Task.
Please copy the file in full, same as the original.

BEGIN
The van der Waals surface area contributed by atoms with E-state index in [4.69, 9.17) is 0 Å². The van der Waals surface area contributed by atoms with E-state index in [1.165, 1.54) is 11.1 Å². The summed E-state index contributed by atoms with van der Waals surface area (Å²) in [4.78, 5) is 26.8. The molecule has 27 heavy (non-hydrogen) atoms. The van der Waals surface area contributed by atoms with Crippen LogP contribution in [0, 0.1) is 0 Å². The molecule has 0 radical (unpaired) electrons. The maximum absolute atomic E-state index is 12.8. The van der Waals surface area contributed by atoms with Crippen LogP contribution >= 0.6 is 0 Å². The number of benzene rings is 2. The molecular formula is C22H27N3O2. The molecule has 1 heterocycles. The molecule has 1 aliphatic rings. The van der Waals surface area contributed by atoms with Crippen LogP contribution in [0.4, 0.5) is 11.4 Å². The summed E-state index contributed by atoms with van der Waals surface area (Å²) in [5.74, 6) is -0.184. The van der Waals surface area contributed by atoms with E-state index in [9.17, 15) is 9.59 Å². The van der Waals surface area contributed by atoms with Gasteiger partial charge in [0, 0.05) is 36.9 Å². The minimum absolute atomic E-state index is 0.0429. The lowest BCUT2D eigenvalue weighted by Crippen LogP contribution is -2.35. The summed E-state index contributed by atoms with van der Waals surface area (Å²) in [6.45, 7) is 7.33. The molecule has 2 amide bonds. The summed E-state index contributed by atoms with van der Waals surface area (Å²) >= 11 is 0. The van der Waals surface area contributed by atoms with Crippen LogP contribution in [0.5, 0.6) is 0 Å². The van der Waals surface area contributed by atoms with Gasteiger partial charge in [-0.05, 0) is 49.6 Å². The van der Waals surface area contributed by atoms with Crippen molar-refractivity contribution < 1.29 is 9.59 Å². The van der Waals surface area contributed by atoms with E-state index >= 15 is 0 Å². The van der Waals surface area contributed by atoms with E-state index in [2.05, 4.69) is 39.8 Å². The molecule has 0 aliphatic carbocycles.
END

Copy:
The van der Waals surface area contributed by atoms with E-state index in [4.69, 9.17) is 0 Å². The van der Waals surface area contributed by atoms with E-state index in [1.165, 1.54) is 11.1 Å². The summed E-state index contributed by atoms with van der Waals surface area (Å²) in [4.78, 5) is 26.8. The molecule has 27 heavy (non-hydrogen) atoms. The van der Waals surface area contributed by atoms with Crippen LogP contribution in [0, 0.1) is 0 Å². The molecule has 0 radical (unpaired) electrons. The maximum absolute atomic E-state index is 12.8. The van der Waals surface area contributed by atoms with Crippen LogP contribution >= 0.6 is 0 Å². The number of benzene rings is 2. The molecular formula is C22H27N3O2. The molecule has 1 heterocycles. The molecule has 1 aliphatic rings. The van der Waals surface area contributed by atoms with Crippen LogP contribution in [0.4, 0.5) is 11.4 Å². The summed E-state index contributed by atoms with van der Waals surface area (Å²) in [5.74, 6) is -0.184. The van der Waals surface area contributed by atoms with E-state index in [9.17, 15) is 9.59 Å². The van der Waals surface area contributed by atoms with Gasteiger partial charge in [0, 0.05) is 36.9 Å². The minimum absolute atomic E-state index is 0.0429. The lowest BCUT2D eigenvalue weighted by Crippen LogP contribution is -2.35. The summed E-state index contributed by atoms with van der Waals surface area (Å²) in [6.45, 7) is 7.33. The molecule has 2 amide bonds. The summed E-state index contributed by atoms with van der Waals surface area (Å²) >= 11 is 0. The van der Waals surface area contributed by atoms with Crippen LogP contribution in [0.5, 0.6) is 0 Å². The van der Waals surface area contributed by atoms with Gasteiger partial charge in [-0.05, 0) is 49.6 Å². The van der Waals surface area contributed by atoms with Crippen molar-refractivity contribution < 1.29 is 9.59 Å². The van der Waals surface area contributed by atoms with E-state index >= 15 is 0 Å². The van der Waals surface area contributed by atoms with E-state index in [2.05, 4.69) is 39.8 Å². The molecule has 0 aliphatic carbocycles.